Where both parents and other relatives are saving on behalf of a child, consideration should be given to opening separate accounts - one for parents' gifts and one for gifts from other relatives.
New savings plans
The child trust fund (CTF) encourages saving for children.
The CTF provides a government-funded endowment of a minimum of £250 per child at birth (and up to £500 for those children from lower income families).
Parents, as well as friends and relatives are able to add to the fund.
The fund will be mature when the child reaches 18 and there will be no restriction on how the proceeds are used.
There are savings opportunities beyond cash accounts and these should not be ignored.
Over the longer term, stock market funds have outperformed other types of investment, although in the shorter term these can be volatile.
One of the benefits of saving for children is that investment is generally for the longer term - more than 10 years, and very often made on a regular basis.
Both of these factors help to reduce the risks associated with investing in shares.
When saving smaller regular amounts, the best way to invest in the stock market is through a unit or investment trust.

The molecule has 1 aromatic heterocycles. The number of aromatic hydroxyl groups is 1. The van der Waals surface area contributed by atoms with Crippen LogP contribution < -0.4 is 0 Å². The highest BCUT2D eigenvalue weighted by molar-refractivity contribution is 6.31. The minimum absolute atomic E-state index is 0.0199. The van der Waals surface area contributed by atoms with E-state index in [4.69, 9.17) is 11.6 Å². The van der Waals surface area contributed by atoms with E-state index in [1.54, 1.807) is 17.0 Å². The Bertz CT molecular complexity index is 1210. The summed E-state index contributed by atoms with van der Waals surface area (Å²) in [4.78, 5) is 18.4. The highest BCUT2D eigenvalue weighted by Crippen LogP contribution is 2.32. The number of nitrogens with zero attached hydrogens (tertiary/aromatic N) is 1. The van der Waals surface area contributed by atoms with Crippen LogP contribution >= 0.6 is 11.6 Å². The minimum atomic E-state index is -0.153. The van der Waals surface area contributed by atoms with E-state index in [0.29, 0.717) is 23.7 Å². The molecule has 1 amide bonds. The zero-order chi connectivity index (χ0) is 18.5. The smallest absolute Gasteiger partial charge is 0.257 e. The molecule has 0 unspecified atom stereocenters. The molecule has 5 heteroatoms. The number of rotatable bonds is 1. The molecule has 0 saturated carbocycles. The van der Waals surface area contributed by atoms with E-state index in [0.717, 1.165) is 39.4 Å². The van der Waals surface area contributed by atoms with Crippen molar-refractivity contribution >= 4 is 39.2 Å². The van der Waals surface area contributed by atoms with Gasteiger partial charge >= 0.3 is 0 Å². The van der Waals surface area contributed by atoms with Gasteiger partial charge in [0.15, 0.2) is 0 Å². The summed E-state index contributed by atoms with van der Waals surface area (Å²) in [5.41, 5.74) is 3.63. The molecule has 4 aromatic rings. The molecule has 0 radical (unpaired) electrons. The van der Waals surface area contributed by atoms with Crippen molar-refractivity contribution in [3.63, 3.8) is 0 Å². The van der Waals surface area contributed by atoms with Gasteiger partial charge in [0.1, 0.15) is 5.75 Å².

These are pooled investment funds which give access to a wide spread of shares and other securities such as bonds.
These funds may be actively managed - where a fund manager picks individual stocks based on a view of their future potential - or passively, where a manager invests in all the shares that comprise a stock market index, such as the FTSE 100.
The main objective when investing in the stock market is capital growth.
When investments are sold, any gains are potentially subject to capital gains tax. Everyone is entitled to an annual capital gains tax allowance (£8,500 for tax year 2005/2006).
Unlike income tax, there is no restriction on the use of this allowance, even if parents have made investments for children.
As the time when savings will be needed approaches, these should be moved gradually from stock market investments into a safer home such as a cash account in order to consolidate growth.
This will help to protect savings should a market downturn occur just before the money is needed.
A combination of cash and share investments (as opposed to inflexible investment policies) can meet most savings needs.
These allow flexible savings that can accommodate regular contributions as well as any lump sums that might arise as a result of birthday or Christmas gifts.
There is no obligation to maintain regular payments, which may be stopped and then resumed at any time, without penalty.
The views expressed are solely those of Ms Ross and are for general information only. They do not constitute financial advice as defined by the Financial Services Act and are not intended to be relied on for the purposes of making an investment decision.
Always obtain independent advice from a qualified, registered financial adviser before making any investment decisions.